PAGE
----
Grants will be made available over the next two years to plant trees in town and city spaces to make them greener and to utilise the multiple benefits that they can provide.
Environment Secretary Michael Gove announced a new £10million plan which will see more than 130,000 trees planted across England’s towns and cities.
Through the Urban Tree Challenge Fund, grants will be made available over the next two years to green urban areas and help meet the government’s target to plant one million urban trees by 2022.
Planting trees in urban areas can have a number of benefits, including storing carbon and helping to combat climate change, reducing flood risk, improving health and wellbeing and creating green spaces for communities to come together.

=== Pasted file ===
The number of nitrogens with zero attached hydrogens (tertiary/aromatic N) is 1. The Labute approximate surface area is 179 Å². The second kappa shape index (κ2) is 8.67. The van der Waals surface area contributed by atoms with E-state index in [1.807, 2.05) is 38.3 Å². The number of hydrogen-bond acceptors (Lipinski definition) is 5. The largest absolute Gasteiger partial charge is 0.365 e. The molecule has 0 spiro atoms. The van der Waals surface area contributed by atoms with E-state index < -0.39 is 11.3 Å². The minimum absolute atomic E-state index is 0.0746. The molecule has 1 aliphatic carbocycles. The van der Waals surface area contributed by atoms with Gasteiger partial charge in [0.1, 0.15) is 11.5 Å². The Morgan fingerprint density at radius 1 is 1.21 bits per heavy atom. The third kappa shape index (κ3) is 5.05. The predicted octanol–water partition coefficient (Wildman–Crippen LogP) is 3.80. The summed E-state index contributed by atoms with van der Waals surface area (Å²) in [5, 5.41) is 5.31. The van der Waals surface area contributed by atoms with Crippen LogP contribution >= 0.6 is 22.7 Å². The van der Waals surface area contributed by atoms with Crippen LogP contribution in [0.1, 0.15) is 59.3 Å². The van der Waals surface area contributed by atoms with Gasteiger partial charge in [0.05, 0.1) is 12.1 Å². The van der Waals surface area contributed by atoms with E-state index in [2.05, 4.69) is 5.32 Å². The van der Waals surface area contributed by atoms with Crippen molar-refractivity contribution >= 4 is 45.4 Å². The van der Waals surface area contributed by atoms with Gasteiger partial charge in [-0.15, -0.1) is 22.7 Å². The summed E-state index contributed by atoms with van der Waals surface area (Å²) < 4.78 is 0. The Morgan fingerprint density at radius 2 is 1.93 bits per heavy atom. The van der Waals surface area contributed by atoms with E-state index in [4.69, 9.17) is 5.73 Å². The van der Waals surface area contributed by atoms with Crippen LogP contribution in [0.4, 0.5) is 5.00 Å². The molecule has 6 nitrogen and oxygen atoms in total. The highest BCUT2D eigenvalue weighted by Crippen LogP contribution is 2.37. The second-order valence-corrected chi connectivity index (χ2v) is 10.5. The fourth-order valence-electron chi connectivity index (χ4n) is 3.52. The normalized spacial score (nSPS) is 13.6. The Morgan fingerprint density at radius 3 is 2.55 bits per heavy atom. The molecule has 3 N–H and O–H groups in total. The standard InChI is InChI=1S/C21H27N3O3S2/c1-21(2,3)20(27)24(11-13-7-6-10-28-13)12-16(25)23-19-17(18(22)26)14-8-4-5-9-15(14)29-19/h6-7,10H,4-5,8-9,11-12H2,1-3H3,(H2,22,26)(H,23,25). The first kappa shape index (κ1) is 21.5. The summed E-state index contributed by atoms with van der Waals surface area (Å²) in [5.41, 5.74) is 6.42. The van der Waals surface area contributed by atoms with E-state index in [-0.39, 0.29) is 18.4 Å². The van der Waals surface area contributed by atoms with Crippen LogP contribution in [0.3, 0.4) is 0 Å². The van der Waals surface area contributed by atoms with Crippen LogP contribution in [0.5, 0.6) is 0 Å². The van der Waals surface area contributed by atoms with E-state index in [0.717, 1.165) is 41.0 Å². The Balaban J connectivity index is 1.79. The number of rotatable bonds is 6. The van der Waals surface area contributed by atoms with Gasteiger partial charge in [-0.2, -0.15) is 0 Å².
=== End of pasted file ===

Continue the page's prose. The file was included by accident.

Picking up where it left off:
The scheme will be administered by the Forestry Commission and is open to individuals, local authorities, charities and NGOs. Grants will fund the planting of trees and the first three years of their care to ensure they can flourish into the future.
The launch of the fund forms part of the government’s Year of Green Action, a year-long drive to help people to connect with, protect and enhance nature. This commitment forms part of the government’s 25 Year Environment Plan to instill a legacy for the future, with a focus on children and young people.
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